CNNC completes design of district heating reactor

07 September 2018

The preliminary design of the Yanlong swimming pool-type low-temperature reactor for district heating has been completed, China National Nuclear Corporation (CNNC) announced yesterday.

A model of the Yanlong reactor (Image: CNNC)

CNNC launched its independently researched and developed Yanlong reactor (referred to as the DHR-400) for district heating in November 2017. The move came shortly after the "49-2" pool-type light-water reactor developed by the China Institute of Atomic Energy continuously supplied heat for 168 hours.

CNNC said the Yanlong reactor - which an output of 400 MWt - has been developed based upon the company's safe and stable operation of pool-type experimental reactors over the past 50 years. It said the Yanlong is a "safe, economical and green reactor product targeting the demand for heating in northern cities". The reactor can be operated under low temperatures and normal pressures. It can be constructed near urban areas due to the zero risk of a meltdown and lack of emissions. In addition, the reactor is easy to decommission. The Yanlong "represents a relatively modest investment", according to CNNC.

"It's an effective way to improve China's energy resource structure by utilising nuclear energy for district heating, and to ease the increasing pressures on energy supplies," CNNC said. "Nuclear energy heating could also reduce emissions, especially as a key technological measure to combat haze during winter in northern China. Thus, it can benefit the environment and people's health in the long run."

The company added, "It can be constructed either inner land or on the coast, making it an especially good fit for northern inland areas, and it has an expected lifespan of around 60 years. In terms of costs, the thermal price is far superior to gas, and is comparably economical with coal and combined heat and power (CHP)."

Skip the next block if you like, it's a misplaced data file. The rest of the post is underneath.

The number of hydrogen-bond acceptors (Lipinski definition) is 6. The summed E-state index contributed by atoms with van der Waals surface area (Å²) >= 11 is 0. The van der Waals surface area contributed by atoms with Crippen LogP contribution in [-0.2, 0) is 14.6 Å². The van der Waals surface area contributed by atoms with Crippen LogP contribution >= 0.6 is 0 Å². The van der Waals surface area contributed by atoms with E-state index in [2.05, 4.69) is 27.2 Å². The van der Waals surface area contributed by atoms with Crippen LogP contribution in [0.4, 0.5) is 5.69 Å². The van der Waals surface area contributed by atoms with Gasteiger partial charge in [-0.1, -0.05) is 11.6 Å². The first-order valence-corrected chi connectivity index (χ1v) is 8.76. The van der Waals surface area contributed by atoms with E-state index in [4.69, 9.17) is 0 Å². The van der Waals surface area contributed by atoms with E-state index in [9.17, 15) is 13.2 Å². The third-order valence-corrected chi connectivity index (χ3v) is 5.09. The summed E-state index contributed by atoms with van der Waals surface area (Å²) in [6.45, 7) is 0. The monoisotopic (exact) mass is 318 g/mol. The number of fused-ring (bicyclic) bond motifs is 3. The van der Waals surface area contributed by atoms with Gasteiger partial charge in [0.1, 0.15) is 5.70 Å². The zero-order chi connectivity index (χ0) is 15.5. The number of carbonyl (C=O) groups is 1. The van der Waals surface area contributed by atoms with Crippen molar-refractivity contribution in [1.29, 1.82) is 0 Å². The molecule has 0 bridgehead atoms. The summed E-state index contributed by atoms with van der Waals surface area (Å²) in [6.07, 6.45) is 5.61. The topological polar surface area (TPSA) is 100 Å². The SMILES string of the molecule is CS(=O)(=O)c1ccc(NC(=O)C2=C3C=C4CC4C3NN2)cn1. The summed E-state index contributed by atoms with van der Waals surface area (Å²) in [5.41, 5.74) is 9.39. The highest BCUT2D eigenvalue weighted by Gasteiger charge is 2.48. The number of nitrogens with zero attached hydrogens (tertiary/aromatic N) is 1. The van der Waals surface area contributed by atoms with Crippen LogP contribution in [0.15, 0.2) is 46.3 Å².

The Chinese government has made clean-energy heating a priority. Last year, the authorities issued guidance on clean heating in winter in northern China. The National Energy Administration released a five-year plan, covering 2017-2021, highlighting the innovation of clean heating technology and consideration of nuclear heating.

Research work in China on the possible application of nuclear heat began in the early 1980s. During 1983-1984, the Institute of Nuclear Energy and Technology (INET) at Tsinghua University used its existing pool-type test reactor to provide space heat for nearby buildings. Meanwhile two types of nuclear heating reactors - one a deep pool type, the other a vessel type - were developed by INET. The vessel type reactor was selected as the main development direction. Construction of a 5 MWt experimental nuclear heating reactor (NHR5) at INET began in 1986 and was completed in 1989. The larger, demonstration-scale NHR200-II was developed from this.

A feasibility study on constructing China's first nuclear plant for district heating is being carried out by China General Nuclear and Tsinghua University. The plant would use the domestically-developed NHR200-II low-temperature heating reactor technology.

Small modular reactors (SMRs) will be used in the future not just for electrical generation but also for providing heating, Mingguang Zheng - president of Shanghai Nuclear Engineering Research & Design Institute and senior vice president of State Nuclear Power Technology Company - said today at the World Nuclear Association Symposium 2018.

He said China's current use of fossil fuels to provide heating creates very serious air pollution during the winter months. "To prevent air pollution and to enhance human life, we think that nuclear power, especially the use of nuclear energy to supply district heating, is very important," Zheng said.

Researched and written by World Nuclear News